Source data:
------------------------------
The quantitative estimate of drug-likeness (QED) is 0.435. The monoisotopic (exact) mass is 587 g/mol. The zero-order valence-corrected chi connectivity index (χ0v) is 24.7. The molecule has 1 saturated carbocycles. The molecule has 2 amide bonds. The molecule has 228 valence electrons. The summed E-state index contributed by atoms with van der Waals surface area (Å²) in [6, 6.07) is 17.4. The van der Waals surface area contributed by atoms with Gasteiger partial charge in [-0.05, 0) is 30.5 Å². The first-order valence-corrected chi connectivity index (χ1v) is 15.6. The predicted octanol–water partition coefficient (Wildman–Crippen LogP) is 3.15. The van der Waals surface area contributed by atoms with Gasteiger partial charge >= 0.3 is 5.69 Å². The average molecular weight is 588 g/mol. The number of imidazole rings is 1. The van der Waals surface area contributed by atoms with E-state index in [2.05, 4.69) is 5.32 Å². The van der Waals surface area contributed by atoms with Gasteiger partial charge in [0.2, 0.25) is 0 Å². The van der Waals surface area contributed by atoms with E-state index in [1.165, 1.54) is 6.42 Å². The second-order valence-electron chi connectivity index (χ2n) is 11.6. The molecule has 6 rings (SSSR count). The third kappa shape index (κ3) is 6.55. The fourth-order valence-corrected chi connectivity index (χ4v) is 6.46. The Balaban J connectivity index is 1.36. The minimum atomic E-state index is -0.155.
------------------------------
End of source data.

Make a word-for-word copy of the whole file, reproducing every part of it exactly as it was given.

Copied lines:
The quantitative estimate of drug-likeness (QED) is 0.435. The monoisotopic (exact) mass is 587 g/mol. The zero-order valence-corrected chi connectivity index (χ0v) is 24.7. The molecule has 1 saturated carbocycles. The molecule has 2 amide bonds. The molecule has 228 valence electrons. The summed E-state index contributed by atoms with van der Waals surface area (Å²) in [6, 6.07) is 17.4. The van der Waals surface area contributed by atoms with Gasteiger partial charge in [-0.05, 0) is 30.5 Å². The first-order valence-corrected chi connectivity index (χ1v) is 15.6. The predicted octanol–water partition coefficient (Wildman–Crippen LogP) is 3.15. The van der Waals surface area contributed by atoms with Gasteiger partial charge >= 0.3 is 5.69 Å². The average molecular weight is 588 g/mol. The number of imidazole rings is 1. The van der Waals surface area contributed by atoms with E-state index in [2.05, 4.69) is 5.32 Å². The van der Waals surface area contributed by atoms with Gasteiger partial charge in [0.2, 0.25) is 0 Å². The van der Waals surface area contributed by atoms with E-state index in [1.165, 1.54) is 6.42 Å². The second-order valence-electron chi connectivity index (χ2n) is 11.6. The molecule has 6 rings (SSSR count). The third kappa shape index (κ3) is 6.55. The fourth-order valence-corrected chi connectivity index (χ4v) is 6.46. The Balaban J connectivity index is 1.36. The minimum atomic E-state index is -0.155.